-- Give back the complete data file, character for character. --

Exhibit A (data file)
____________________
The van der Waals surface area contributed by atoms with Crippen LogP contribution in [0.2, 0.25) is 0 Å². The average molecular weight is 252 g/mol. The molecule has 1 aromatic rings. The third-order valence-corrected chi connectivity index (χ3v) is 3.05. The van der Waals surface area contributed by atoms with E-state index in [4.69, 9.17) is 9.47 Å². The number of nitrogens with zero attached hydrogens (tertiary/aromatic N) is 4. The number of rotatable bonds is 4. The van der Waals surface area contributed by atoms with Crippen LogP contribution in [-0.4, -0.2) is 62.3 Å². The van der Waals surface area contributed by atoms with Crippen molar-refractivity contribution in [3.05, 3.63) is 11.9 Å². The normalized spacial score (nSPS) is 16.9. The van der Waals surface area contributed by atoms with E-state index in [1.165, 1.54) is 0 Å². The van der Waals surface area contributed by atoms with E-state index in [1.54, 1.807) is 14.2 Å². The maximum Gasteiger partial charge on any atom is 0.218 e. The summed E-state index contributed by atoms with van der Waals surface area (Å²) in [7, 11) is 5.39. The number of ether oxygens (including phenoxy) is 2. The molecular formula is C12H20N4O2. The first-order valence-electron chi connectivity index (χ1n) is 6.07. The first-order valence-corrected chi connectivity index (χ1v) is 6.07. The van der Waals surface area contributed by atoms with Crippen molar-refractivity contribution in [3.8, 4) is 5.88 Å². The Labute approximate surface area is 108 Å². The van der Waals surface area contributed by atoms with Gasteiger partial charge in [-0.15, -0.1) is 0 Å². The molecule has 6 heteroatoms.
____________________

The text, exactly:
The van der Waals surface area contributed by atoms with Crippen LogP contribution in [0.2, 0.25) is 0 Å². The average molecular weight is 252 g/mol. The molecule has 1 aromatic rings. The third-order valence-corrected chi connectivity index (χ3v) is 3.05. The van der Waals surface area contributed by atoms with E-state index in [4.69, 9.17) is 9.47 Å². The number of nitrogens with zero attached hydrogens (tertiary/aromatic N) is 4. The number of rotatable bonds is 4. The van der Waals surface area contributed by atoms with Crippen LogP contribution in [-0.4, -0.2) is 62.3 Å². The van der Waals surface area contributed by atoms with Crippen molar-refractivity contribution in [3.05, 3.63) is 11.9 Å². The normalized spacial score (nSPS) is 16.9. The van der Waals surface area contributed by atoms with E-state index in [1.165, 1.54) is 0 Å². The van der Waals surface area contributed by atoms with E-state index in [1.54, 1.807) is 14.2 Å². The maximum Gasteiger partial charge on any atom is 0.218 e. The summed E-state index contributed by atoms with van der Waals surface area (Å²) in [7, 11) is 5.39. The number of ether oxygens (including phenoxy) is 2. The molecular formula is C12H20N4O2. The first-order valence-electron chi connectivity index (χ1n) is 6.07. The first-order valence-corrected chi connectivity index (χ1v) is 6.07. The van der Waals surface area contributed by atoms with Crippen molar-refractivity contribution in [3.8, 4) is 5.88 Å². The Labute approximate surface area is 108 Å². The van der Waals surface area contributed by atoms with Gasteiger partial charge in [-0.15, -0.1) is 0 Å². The molecule has 6 heteroatoms.